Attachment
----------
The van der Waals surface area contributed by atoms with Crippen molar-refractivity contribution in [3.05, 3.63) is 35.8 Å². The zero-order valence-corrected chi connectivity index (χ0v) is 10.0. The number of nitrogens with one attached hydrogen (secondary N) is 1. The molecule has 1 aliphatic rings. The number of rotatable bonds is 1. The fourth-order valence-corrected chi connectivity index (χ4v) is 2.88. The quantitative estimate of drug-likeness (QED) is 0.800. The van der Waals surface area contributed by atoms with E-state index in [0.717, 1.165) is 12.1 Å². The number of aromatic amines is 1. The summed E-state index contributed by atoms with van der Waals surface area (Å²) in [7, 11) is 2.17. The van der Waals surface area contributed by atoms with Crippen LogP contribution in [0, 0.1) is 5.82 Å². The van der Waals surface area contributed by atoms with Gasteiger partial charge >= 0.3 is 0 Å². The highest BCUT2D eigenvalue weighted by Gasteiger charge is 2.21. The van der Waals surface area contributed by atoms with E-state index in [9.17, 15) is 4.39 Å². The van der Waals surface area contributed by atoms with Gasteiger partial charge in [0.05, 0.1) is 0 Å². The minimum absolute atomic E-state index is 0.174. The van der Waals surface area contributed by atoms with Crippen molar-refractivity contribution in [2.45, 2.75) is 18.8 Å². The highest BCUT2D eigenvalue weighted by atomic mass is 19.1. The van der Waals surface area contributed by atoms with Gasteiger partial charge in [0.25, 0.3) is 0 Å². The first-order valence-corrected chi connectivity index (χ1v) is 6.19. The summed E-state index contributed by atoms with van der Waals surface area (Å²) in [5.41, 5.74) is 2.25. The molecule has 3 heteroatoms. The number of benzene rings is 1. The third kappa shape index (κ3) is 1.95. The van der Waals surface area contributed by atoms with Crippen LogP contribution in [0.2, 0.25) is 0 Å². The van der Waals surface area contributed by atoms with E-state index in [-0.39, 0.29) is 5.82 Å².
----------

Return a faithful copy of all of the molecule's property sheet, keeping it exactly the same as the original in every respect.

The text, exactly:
The van der Waals surface area contributed by atoms with Crippen molar-refractivity contribution in [3.05, 3.63) is 35.8 Å². The zero-order valence-corrected chi connectivity index (χ0v) is 10.0. The number of nitrogens with one attached hydrogen (secondary N) is 1. The molecule has 1 aliphatic rings. The number of rotatable bonds is 1. The fourth-order valence-corrected chi connectivity index (χ4v) is 2.88. The quantitative estimate of drug-likeness (QED) is 0.800. The van der Waals surface area contributed by atoms with E-state index in [0.717, 1.165) is 12.1 Å². The number of aromatic amines is 1. The summed E-state index contributed by atoms with van der Waals surface area (Å²) in [7, 11) is 2.17. The van der Waals surface area contributed by atoms with Crippen LogP contribution in [0, 0.1) is 5.82 Å². The van der Waals surface area contributed by atoms with Gasteiger partial charge >= 0.3 is 0 Å². The highest BCUT2D eigenvalue weighted by Gasteiger charge is 2.21. The van der Waals surface area contributed by atoms with E-state index in [9.17, 15) is 4.39 Å². The van der Waals surface area contributed by atoms with Gasteiger partial charge in [0.05, 0.1) is 0 Å². The minimum absolute atomic E-state index is 0.174. The van der Waals surface area contributed by atoms with Crippen molar-refractivity contribution in [2.45, 2.75) is 18.8 Å². The highest BCUT2D eigenvalue weighted by atomic mass is 19.1. The van der Waals surface area contributed by atoms with Gasteiger partial charge in [0.25, 0.3) is 0 Å². The first-order valence-corrected chi connectivity index (χ1v) is 6.19. The summed E-state index contributed by atoms with van der Waals surface area (Å²) in [5.41, 5.74) is 2.25. The molecule has 3 heteroatoms. The number of benzene rings is 1. The third kappa shape index (κ3) is 1.95. The van der Waals surface area contributed by atoms with Crippen LogP contribution in [0.2, 0.25) is 0 Å². The van der Waals surface area contributed by atoms with E-state index in [-0.39, 0.29) is 5.82 Å².